The first advent of our Lord is spoken of in our text as ordained to be ere the seventy weeks were finished, and the city should be destroyed; and so it was even as the prophet had spoken. I shall not occupy your time by attempting to fix the beginning and the end of the period intended by the seventy weeks, and the seven weeks and three-score and two weeks. That is a deep study, requiring much research and learning, and I conceive that the discussion of such a subject would be of no great practical use to us this Sabbath morning. You will be better nourished upon the Lord himself than upon times and seasons. Suffice it to believe that Jesus Christ our Lord, the Messiah, came exactly as it was prophesied, and remained on earth as it was foretold he should do: in the middle of the predestinated week he was cut off, when he had completed three years and a half of saving ministry, and within another period of like length the gospel was preached throughout all nations, and Messiah’s peculiar relation to Israel was cut off. At another time it may afford you profitable contemplation if you consider the four hundred and ninety years from the decree of the king for rebuilding to the overthrow of Jerusalem.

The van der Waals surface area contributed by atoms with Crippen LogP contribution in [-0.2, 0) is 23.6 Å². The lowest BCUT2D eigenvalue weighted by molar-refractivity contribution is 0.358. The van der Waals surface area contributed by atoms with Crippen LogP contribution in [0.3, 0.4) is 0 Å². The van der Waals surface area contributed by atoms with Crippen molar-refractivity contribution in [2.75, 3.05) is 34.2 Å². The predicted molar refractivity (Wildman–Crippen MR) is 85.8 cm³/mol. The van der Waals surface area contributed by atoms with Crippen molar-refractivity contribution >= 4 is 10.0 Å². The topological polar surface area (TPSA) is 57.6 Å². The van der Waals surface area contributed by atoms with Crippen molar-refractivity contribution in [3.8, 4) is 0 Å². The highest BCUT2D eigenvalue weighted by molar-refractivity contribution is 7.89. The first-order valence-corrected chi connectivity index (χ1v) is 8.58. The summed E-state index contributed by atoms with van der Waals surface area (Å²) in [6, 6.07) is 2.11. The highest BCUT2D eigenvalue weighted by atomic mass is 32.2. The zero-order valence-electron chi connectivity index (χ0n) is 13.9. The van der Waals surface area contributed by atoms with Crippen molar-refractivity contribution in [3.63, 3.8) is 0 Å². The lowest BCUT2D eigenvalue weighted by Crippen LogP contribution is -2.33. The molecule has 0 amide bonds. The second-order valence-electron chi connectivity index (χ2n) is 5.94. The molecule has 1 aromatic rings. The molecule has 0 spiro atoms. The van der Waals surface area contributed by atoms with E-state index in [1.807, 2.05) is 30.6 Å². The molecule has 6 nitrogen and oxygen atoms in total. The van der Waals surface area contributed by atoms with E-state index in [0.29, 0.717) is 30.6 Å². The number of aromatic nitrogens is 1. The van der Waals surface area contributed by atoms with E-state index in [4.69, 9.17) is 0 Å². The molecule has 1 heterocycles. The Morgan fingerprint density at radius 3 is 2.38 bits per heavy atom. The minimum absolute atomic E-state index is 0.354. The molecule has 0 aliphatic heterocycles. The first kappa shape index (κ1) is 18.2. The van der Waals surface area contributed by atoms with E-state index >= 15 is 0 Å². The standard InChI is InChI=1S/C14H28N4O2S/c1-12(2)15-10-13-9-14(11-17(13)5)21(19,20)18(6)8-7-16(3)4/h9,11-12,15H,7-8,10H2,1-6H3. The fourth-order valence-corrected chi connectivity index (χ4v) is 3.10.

We will at this present hour survey the work of the Messiah— that is his Hebrew name, or of Christ, which is the Greek interpretation thereof. Let us survey the work of the Anointed. Secondly, let us inquire as to our participation in it; and then, thirdly, let us contemplate the consequences which follow upon our being sharers in it, or upon our not being participants in it. Oh for a measure of the anointing, that we may fitly meditate upon our great theme. Come, Holy Spirit, and rest upon us.

     I. First, LET US SURVEY THE MESSIAH S WORK. According to my text it divides itself into two grand works, which two works subdivide themselves in each case into three particulars.